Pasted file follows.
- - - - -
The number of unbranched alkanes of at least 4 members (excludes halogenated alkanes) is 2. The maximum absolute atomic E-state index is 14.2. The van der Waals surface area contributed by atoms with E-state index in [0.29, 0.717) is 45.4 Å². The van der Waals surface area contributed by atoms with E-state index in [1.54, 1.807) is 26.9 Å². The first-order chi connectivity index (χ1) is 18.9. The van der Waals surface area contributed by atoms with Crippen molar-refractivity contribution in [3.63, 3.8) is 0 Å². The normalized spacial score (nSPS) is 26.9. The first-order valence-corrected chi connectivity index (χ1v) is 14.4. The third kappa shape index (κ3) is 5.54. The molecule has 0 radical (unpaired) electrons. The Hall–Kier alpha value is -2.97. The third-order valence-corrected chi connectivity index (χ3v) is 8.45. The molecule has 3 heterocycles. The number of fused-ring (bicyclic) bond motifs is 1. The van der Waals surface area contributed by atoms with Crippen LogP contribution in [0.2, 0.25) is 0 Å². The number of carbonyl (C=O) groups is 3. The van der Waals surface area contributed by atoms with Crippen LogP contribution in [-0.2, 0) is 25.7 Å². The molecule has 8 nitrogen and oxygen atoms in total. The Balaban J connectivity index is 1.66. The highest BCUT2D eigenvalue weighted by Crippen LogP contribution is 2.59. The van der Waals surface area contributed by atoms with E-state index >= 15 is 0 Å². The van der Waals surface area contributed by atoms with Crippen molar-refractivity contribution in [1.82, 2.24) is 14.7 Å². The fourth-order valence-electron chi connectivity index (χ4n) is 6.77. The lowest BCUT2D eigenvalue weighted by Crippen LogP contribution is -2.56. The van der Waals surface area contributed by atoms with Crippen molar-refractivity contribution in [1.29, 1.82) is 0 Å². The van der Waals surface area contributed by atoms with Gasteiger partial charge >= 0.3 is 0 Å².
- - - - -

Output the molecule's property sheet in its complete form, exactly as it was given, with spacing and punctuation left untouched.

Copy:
The number of unbranched alkanes of at least 4 members (excludes halogenated alkanes) is 2. The maximum absolute atomic E-state index is 14.2. The van der Waals surface area contributed by atoms with E-state index in [0.29, 0.717) is 45.4 Å². The van der Waals surface area contributed by atoms with E-state index in [1.54, 1.807) is 26.9 Å². The first-order chi connectivity index (χ1) is 18.9. The van der Waals surface area contributed by atoms with Crippen molar-refractivity contribution in [3.63, 3.8) is 0 Å². The normalized spacial score (nSPS) is 26.9. The first-order valence-corrected chi connectivity index (χ1v) is 14.4. The third kappa shape index (κ3) is 5.54. The molecule has 0 radical (unpaired) electrons. The Hall–Kier alpha value is -2.97. The third-order valence-corrected chi connectivity index (χ3v) is 8.45. The molecule has 3 heterocycles. The number of fused-ring (bicyclic) bond motifs is 1. The van der Waals surface area contributed by atoms with Crippen LogP contribution in [0.2, 0.25) is 0 Å². The number of carbonyl (C=O) groups is 3. The van der Waals surface area contributed by atoms with Crippen LogP contribution in [-0.2, 0) is 25.7 Å². The molecule has 8 nitrogen and oxygen atoms in total. The Balaban J connectivity index is 1.66. The highest BCUT2D eigenvalue weighted by Crippen LogP contribution is 2.59. The van der Waals surface area contributed by atoms with E-state index >= 15 is 0 Å². The van der Waals surface area contributed by atoms with Crippen molar-refractivity contribution in [1.82, 2.24) is 14.7 Å². The fourth-order valence-electron chi connectivity index (χ4n) is 6.77. The lowest BCUT2D eigenvalue weighted by Crippen LogP contribution is -2.56. The van der Waals surface area contributed by atoms with Crippen molar-refractivity contribution in [1.29, 1.82) is 0 Å². The van der Waals surface area contributed by atoms with Gasteiger partial charge >= 0.3 is 0 Å².